• For these reasons, ANY coordinates that are being used in a calculation MUST be in the same coordinate space. i.e. if you have a shader which is performing distance calculations to calculate lighting, then the passed in light positions or whatever you may be using also need to be in the same space as the objects in the scene.
    --> A standard deferred lighting approach would work well in this situation, because the actual process works the same as normal 2D lighting wherein you render lights on top of the scene afterwards. The difference being however, is that you would need a conversion process to calculate relative coordinates to points on the scene from where the light is being drawn in screen-space.
    This remapping is normally done by encoding depth information into a depth process, and using the reverse of the previous matrix transformation to get back into a coordinate space that is consistent.

^ Basically master and understand this diagram, and 3D/shader programming becomes a whole lot easier.

I've personally never heard of "normalized view matrices", doesn't really make sense, as a standard view matrix will give you a normalized result, wherein the matrix transformation does not scale your values. The view matrix generated by the lookat function is certainly fine.

So, the list of things you can try to fix your lighting: (This won't be perfect, because there is more to it than that, but will atleast get your lights to line-up with the correct position in space)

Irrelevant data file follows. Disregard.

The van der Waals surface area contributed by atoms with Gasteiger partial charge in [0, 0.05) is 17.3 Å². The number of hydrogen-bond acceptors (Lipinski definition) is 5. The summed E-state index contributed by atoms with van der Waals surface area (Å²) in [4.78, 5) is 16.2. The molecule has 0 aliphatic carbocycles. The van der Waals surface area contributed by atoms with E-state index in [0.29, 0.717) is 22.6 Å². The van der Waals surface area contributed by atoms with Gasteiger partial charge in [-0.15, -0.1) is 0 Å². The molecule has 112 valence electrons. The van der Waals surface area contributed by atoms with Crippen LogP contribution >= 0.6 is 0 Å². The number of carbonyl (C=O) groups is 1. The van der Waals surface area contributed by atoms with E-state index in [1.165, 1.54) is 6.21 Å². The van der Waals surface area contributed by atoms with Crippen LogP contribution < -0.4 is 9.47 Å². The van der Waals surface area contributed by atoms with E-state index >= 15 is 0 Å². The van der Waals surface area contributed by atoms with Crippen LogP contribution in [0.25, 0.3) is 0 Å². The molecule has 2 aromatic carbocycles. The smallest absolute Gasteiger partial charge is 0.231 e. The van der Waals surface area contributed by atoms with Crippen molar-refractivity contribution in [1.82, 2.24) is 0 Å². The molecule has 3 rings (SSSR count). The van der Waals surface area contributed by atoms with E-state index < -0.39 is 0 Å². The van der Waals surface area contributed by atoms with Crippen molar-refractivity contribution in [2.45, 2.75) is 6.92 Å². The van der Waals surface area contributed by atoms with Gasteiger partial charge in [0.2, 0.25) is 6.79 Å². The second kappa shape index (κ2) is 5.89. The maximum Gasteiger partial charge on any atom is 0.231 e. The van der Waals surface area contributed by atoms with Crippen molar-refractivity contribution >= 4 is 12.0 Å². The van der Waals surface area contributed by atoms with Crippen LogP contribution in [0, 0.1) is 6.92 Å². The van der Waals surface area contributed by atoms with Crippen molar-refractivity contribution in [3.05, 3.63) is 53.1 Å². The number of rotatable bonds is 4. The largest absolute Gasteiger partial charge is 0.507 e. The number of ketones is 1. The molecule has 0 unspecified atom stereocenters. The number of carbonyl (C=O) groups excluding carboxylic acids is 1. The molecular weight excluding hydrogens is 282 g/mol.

1) In your light objects, specify their position as a position in 3D world space. If your level editor is top-down, then X and Y will already be correct, you just need to add in a z coordinate which specifies how high up or down it is. (I imagine you should already have this with other objects in your scene).

2) Transform that 3D position by using the two generated matrices: mLookat and projMat. The idea here is to replicate the process that the 3D objects are going through and "project" this 3D coordinate into a 2D coordinate on-screen. For this, USE THE DIAGRAM. This tells you EXACTLY what transformation process coordinates need to go through. We want to get from WORLD SPACE to VIEWPORT space. The steps to do so are as follows:

original_light_3d_position (in world sapce)
- multiply by view matrix. (GM has matrix multiply functions that you can use if you put your values in vector form as an array). the W-component (4th component in the vector) needs to be 1.
- multiply by the projection matrix
- Perform perspective divide -- by taking the current xyz coordinates of the light and dividing through the new w value. This is a normalization step, and removes any unwated scaling introduced during the projection stage.
- Now you should have a coordinate with xy values between -1 and 1. You simply need to map these into screen space to get your xy 2D position for your light.
- This can be done by just adding 1, dividing by 2 to get into a range of 0 to 1, and then multiplying by the screen width/height

3) Perform your lighting as you were before, but drawing the light at this new projected 2D screenspace coordinate.

This is the best answer I can give without seeing screenshots, or understanding what the intended behaviour of your lighting system is. Hope it helps!